The disappointment continued. The title pretty much sums up everything as simply as possible. Easer’s depiction of women — and of vaguely-identified lesbian, bisexual, and asexual women in particular — is almost hateful. Let me set the scene for you. We begin with Sarah, who, living with her grandmother is sent to a women’s college across the country due to her boy-crazy lifestyle. Sarah, the first-person narrator, spends a good deal of the book slut-shaming herself while simultaneously criticizing the lack of boys at her school and desperately pursuing any opportunity to meet boys. But, okay — humans have conflicting and complicated feelings and, while I disagreed with Sarah on her attitude, I held out hope that through her narrative, she would come to a change in the end, having learned empowerment.

No such luck. Sarah talks about feminism as a sort of disease one contracts while attending a women’s college. Yikes. This kind of talk is especially prevalent toward the beginning of the book, but persists throughout, even when she starts to recognize some of her own actions as feminist (debatable, I think). It’s at this point she considers herself maybe-infected and she’s disturbed about it. Another yikes.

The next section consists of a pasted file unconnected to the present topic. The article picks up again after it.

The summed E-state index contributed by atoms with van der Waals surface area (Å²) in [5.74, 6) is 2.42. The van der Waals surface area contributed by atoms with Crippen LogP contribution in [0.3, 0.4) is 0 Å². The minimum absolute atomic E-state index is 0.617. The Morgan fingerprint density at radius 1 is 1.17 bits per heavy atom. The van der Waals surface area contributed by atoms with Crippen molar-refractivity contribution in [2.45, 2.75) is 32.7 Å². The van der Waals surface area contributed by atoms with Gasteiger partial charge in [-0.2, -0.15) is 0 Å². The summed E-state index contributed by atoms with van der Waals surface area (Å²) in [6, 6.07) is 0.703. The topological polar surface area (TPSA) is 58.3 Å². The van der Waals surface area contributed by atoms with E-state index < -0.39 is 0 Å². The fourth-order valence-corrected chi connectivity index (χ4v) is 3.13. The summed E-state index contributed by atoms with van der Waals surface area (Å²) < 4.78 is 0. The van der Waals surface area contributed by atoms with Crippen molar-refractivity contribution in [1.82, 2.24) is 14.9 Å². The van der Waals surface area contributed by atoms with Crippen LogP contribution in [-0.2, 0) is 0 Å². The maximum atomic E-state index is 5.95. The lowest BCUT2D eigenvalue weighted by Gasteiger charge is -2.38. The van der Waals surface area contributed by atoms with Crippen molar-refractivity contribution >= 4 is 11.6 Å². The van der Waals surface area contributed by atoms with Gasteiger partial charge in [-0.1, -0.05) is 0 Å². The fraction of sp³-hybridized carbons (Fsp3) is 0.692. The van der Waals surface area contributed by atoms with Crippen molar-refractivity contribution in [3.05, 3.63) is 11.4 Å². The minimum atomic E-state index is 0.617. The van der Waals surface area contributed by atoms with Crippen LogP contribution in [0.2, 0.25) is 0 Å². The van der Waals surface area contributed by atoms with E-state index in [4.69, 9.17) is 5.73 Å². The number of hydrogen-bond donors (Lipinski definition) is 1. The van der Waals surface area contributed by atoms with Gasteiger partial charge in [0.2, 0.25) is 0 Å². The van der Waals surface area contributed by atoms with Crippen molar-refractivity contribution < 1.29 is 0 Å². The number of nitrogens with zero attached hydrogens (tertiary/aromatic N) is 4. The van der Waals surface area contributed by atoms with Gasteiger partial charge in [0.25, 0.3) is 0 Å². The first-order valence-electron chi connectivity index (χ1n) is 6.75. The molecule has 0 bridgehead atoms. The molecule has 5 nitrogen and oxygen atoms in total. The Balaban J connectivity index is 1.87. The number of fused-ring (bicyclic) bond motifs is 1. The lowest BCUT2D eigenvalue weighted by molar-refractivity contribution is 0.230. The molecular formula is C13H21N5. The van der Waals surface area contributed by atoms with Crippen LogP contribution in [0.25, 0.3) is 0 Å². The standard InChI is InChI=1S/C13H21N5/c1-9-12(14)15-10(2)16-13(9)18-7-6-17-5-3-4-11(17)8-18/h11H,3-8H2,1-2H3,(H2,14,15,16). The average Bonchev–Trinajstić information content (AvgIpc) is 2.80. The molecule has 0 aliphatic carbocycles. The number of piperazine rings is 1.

Anyway, Sarah makes friends — sort of — with the strange and lying Maddy and the off-putting Agnes. Despite Maddy’s lies, Agnes is obsessed with Maddy and they have this really odd friendship going on that makes Sarah uncomfortable. The three decide, however, to rent a home to live in off-campus and drama ensues.

Through much of this book, I was waiting for some kind of supernatural element to appear — it never did. It felt like it should, given the generally oddness of the entire novel and the tension that never felt real, but there was nothing. Despite the odd tension, the book moves very slowly with little action until the final few chapters, where everything happens all at once and oh-god-make-it-stop-it’s-too-fast-what-just-happened goes down. And, too, despite the drama of these last moments (melodramatic, even, like a lot of the prose), the direction of the main plot wasn’t strong enough for me to get a grasp on. It wasn’t until the very end that I understood how things had led to other things. In some novels, this works incredibly well; not so much, in this one.